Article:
Learn all aspects of the business. Passion for food is not enough if you want to be a successful restaurateur. I started as a sushi chef; however, over the years I've learned the management of restaurants, which includes the financial aspect, staff management, etc.
(Morimoto Mexica City)
Who is your role model - business and personal?
I never have a role model. I always challenge myself to grow.
(Moritmoto Cookbook - http://www.ironchefmorimoto.com/cookbook/)
Describe a great night out and an ideal experience at your restaurant.
I'd usually recommend to a smaller group or a couple my Omakase, which showcases Morimoto cuisine. That will give you an ideal experience at Morimoto. But for a large group, I'd recommend they order a bunch of appetizers and entrees to share as a family style.
What is your go-to travel destination?
Hawaii. I cannot have a vacation, but since I have two restaurants in Hawaii, I go there quite often. Although it's always a business trip there, I still enjoy my visit there because everywhere I go in Hawaii, it gives me a vacation-like feel.
What’s next for your restaurant and yourself?
Morimoto South Beach in Miami will open on September 17. It's in Shelborne Hotel. I'm becoming 60 years old next year. We celebrate the 60th birthday in Japan as Kanreki--"going back to the beginning." I'd like to celebrate my going-back-to-the-beginning with my staff.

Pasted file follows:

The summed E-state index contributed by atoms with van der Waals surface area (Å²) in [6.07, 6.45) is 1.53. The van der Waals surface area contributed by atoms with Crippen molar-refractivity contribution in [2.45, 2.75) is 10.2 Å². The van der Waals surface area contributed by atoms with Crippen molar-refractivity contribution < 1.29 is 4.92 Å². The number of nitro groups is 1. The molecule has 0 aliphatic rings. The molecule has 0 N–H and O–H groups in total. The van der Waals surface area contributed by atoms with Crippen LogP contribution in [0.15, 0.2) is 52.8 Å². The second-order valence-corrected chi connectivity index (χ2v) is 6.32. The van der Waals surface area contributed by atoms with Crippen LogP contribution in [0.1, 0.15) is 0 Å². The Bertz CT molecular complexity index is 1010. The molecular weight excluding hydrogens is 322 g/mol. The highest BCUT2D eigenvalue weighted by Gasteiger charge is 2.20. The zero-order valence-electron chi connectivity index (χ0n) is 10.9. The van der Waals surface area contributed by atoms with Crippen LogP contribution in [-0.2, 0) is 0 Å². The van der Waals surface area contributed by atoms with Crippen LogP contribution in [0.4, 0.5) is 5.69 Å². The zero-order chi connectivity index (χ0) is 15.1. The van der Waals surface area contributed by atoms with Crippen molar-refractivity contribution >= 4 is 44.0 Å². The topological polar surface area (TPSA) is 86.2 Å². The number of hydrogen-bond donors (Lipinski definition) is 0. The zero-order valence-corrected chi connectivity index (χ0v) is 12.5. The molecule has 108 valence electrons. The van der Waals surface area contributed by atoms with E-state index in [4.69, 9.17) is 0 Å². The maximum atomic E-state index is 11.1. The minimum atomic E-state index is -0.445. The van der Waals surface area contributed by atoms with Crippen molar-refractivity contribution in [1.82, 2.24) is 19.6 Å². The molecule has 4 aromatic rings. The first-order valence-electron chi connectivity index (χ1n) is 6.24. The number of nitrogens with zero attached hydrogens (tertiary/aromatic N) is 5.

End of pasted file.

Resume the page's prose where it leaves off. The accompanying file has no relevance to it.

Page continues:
In 1994, Morimoto was recruited to join the original Nobu restaurant and soon promoted to executive chef, and in 2001, he opened his first eponymous restaurant in Philadelphia . He debuted Wasabi by Morimoto at the Taj Mahal Hotel in Mumbai in 2004, followed by a second Wasabi at the Taj Palace Hotel in New Delhi in 2008. The much anticipated flagship restaurant Morimoto New York opened in 2006. Morimoto has received numerous accolades for his cuisine and aesthetic, including several appearances on San Pellegrino’s “Top 100 Restaurants in the World” list, a James Beard Foundation Award for “Outstanding Restaurant Design” for Morimoto New York, and in 2010, Morimoto Napa was named one of Food & Wine magazine’s “Best U.S. Restaurant Openings.” Today, there are additional Morimoto restaurants in Honolulu, Mexico City, Maui, Morimoto Sushi Bar in Boca Raton, and Japonais by Morimoto in Chicago. Morimoto South Beach and Morimoto Las Vegas will open in 2014.
Chef Morimoto first competed on the Japanese television show Iron Chef in 1998 and then became one of the stars of Food Network’s Iron Chef America in 2004. As Iron Chef, Morimoto was able to showcase his flawless technique and creativity with unique ingredients in front of millions of Americans. His first cookbook, “Morimoto: The New Art of Japanese Cooking,” won two International Association of Culinary Professionals awards, including the Julia Child Award for Best First Book.
Beyond his culinary genius and the exquisite design of both his food and restaurants, Chef Morimoto’s business acumen has helped him succeed in two related industries. Morimoto Signature Series of beer was launched in 2003 in partnership with Rogue Ales of Newport, Oregon, and his legendary knife skills led him to create a line of knives crafted by Zwilling J.A. Henckels, merging authentic Japanese blade styles with western inspired ergonomics and materials.